Dubai: The assault case in which an Emirati man beat an Indian driver over a minor traffic accident should be seen as an isolated incident that should not be used as a stereotype against each of the cultures represented, say members of the Emirati and Indian community.
The video, which went viral on YouTube, has gathered a great deal of public interest due to the fact that it occurred on the side of the road in broad daylight but nevertheless, residents representing both cultures agreed that all three parties were at fault, including the Indian man who uploaded the video online.
The chapter was finally closed as it was reported on Sunday that all charges against the Indian man who filmed the incident and uploaded it on YouTube have been dropped by the Emirati man’s family, and that the assault charge against the Emirati was also dropped by the mini bus driver.
“The UAE is a collage of cultures that are blended together, and that peacefully live with each other. You cannot judge a whole society by the actions of an individual… and I don’t think the video has tarnished the image of Emiratis. Everyone must stand up for their own actions,” said Nasif Kayed, general manager of Shaikh Mohammad Centre for Cultural Understanding.
“It is a pity because we are an imperfect species and all have our weaknesses, and his weakness is that he was unable to control his temper. Everyone has the option to do wrong or to do right, and in this case, he failed miserably in controlling his anger,” he explained.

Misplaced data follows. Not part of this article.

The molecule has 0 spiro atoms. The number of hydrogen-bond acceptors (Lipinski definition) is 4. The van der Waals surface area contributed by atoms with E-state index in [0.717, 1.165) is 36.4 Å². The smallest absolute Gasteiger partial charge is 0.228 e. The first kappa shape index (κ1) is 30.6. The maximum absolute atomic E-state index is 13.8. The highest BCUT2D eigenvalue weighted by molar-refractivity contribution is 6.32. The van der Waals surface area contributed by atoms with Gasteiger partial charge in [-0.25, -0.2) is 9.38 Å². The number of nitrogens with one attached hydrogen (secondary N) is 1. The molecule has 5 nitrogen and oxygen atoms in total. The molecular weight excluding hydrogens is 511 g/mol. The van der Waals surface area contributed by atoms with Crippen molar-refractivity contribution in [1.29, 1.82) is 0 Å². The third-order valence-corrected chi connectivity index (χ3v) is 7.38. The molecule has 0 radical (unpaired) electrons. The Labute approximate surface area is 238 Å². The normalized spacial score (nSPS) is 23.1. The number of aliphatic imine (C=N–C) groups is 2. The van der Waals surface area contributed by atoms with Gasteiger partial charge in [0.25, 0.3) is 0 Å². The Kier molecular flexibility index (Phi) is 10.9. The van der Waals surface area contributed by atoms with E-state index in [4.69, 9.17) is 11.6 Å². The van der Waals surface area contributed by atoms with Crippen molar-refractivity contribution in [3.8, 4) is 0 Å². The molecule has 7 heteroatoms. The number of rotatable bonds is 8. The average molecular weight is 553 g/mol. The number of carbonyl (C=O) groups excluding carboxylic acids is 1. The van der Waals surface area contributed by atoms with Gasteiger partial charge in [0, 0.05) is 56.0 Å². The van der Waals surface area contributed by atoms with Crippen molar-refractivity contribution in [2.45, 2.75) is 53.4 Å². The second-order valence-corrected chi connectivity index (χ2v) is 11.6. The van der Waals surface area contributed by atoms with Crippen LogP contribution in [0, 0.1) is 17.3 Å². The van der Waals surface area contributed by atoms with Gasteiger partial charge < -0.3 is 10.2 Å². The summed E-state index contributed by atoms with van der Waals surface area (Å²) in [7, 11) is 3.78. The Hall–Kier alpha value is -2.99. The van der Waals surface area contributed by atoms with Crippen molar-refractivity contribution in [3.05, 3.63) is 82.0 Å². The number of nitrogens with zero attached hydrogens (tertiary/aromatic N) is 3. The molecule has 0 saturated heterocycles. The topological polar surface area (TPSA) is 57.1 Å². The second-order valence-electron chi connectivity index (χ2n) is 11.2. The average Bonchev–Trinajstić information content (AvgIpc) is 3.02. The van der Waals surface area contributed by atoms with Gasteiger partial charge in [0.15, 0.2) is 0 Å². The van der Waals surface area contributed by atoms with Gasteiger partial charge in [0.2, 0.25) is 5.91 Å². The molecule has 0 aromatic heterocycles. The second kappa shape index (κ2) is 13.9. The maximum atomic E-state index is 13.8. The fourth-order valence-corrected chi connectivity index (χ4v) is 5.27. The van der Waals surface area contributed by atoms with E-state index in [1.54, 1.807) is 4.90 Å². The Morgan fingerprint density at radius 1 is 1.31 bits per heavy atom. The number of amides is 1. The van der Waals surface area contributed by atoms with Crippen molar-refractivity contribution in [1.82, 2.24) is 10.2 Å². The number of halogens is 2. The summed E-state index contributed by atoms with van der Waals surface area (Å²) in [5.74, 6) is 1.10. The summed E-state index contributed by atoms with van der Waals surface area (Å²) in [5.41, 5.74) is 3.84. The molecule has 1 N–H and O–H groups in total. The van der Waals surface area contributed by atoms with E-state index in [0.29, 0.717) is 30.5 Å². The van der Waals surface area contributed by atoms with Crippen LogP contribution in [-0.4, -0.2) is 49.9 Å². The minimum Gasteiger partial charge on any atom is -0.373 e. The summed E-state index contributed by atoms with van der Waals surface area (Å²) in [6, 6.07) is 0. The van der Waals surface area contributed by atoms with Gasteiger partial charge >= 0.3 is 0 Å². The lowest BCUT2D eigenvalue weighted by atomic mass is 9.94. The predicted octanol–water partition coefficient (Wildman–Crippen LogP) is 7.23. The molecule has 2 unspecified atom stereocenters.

Kayed explained that all parties were at fault, and that no one person should be blamed for the incident.
“The way the man burst out in anger was uncalled for, the other man should have stopped the fight instead of filming it, and the Indian man should have defended himself and tried to stop [the assault],” he said.
Senior members of the Indian and Emirati communities have praised the role of police and the government, who detained the assailant and the Indian man for recording the incident and defaming the suspect.
KV. Shamsudheen, director of Barjeel Geojit Securities, who has been living in the UAE for 43 years, pointed out that in all his years, he has never come across a violent incident between people of the two nationalities.
“Everybody involved was at fault but rules are rules that applied to everybody, whether they are a government official or not. Any individual can make a mistake on certain occasions, but this should not change people’s outlook on the UAE being one of the most peaceful countries in the world,” said Shamsudheen.
Bharatkumar Shah, chairman of Al Mustaneer Trading, who has lived in the country for more than 30 years, said: “Residents of Dubai must know that if any other influential government official was involved in this type of incident in any other part of the world, including India, nothing would have happened to that official. Nobody would have dared to touch him. I salute to the government of Dubai who took immediate action to detain the government official.”